No Evidence-Based Restoration Without a Sound Evidence Base: A Reply to Guldemond et al.
Article first published online: 14 DEC 2011
© 2011 Society for Ecological Restoration International
Volume 20, Issue 2, pages 158–159, March 2012
How to Cite
Ntshotsho, P., Reyers, B. and Esler, K. J. (2012), No Evidence-Based Restoration Without a Sound Evidence Base: A Reply to Guldemond et al. Restoration Ecology, 20: 158–159. doi: 10.1111/j.1526-100X.2011.00846.x
- Issue published online: 5 MAR 2012
- Article first published online: 14 DEC 2011
- restoration practitioners;
- systematic review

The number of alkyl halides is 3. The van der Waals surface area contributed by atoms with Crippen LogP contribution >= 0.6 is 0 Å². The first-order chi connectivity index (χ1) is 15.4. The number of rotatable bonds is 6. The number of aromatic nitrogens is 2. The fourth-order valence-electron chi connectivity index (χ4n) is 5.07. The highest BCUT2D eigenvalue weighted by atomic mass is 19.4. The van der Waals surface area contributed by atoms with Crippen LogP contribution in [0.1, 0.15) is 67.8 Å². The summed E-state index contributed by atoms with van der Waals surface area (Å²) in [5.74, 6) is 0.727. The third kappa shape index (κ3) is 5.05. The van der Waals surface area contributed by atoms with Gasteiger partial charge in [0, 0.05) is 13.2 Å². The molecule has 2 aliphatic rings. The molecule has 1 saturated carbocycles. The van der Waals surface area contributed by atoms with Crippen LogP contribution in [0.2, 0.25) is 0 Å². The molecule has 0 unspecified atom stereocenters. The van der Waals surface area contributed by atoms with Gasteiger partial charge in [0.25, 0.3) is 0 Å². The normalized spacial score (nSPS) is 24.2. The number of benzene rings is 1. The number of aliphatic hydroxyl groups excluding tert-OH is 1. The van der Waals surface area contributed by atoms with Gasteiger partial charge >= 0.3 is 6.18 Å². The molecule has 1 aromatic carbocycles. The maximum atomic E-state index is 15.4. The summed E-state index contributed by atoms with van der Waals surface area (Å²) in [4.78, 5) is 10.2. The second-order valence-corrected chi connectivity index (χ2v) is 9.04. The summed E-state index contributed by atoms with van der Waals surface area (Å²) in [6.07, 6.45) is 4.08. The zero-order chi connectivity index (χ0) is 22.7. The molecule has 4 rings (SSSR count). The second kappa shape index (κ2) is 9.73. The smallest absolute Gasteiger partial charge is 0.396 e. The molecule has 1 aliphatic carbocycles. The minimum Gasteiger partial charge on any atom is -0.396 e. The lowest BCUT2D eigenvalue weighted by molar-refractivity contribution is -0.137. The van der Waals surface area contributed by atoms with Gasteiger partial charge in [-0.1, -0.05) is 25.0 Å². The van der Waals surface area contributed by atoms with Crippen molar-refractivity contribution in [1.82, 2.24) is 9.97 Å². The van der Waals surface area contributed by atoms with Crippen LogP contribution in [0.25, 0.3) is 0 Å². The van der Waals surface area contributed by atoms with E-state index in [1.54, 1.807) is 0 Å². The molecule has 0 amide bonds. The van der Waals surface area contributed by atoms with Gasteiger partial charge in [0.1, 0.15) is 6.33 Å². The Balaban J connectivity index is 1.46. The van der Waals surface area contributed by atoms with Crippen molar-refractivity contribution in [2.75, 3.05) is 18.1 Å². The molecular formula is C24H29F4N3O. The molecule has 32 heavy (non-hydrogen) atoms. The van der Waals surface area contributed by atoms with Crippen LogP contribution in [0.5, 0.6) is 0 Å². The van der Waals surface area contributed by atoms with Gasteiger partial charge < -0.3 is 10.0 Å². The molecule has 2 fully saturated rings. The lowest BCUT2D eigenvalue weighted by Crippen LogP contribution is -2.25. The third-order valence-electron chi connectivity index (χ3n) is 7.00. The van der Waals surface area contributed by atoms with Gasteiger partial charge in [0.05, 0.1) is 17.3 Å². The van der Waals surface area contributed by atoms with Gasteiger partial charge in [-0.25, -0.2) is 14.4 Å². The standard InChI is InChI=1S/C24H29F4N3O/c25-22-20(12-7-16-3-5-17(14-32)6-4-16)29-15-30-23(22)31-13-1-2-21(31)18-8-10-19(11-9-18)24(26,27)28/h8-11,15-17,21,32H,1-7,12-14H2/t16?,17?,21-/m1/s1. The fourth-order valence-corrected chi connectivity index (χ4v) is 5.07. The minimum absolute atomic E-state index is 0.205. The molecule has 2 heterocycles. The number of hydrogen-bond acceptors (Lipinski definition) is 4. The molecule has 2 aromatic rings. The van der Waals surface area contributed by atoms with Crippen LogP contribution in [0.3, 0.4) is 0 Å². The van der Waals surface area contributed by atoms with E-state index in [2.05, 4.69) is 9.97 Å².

Evidence-based practice is not possible without an evidence base. Guldemond et al. confuse our attempt at assessing the status of the evidence base of restoration programs in South Africa with attempting to assess whether restoration is evidence-based. While we fully agree with them that there is a need to assess whether practitioners use evidence in their decision-making, we assert that use of evidence is the last step in the evidence-based approach. It is preceded by the generation (and documentation) of evidence through baseline condition assessment, proper goal setting, sound monitoring of the impacts of the chosen intervention as well as effective dissemination of resulting evidence. To answer the question whether restoration is evidence-based would require the assessment of all stages from generation to use. We chose to start at the beginning, a logical place to start.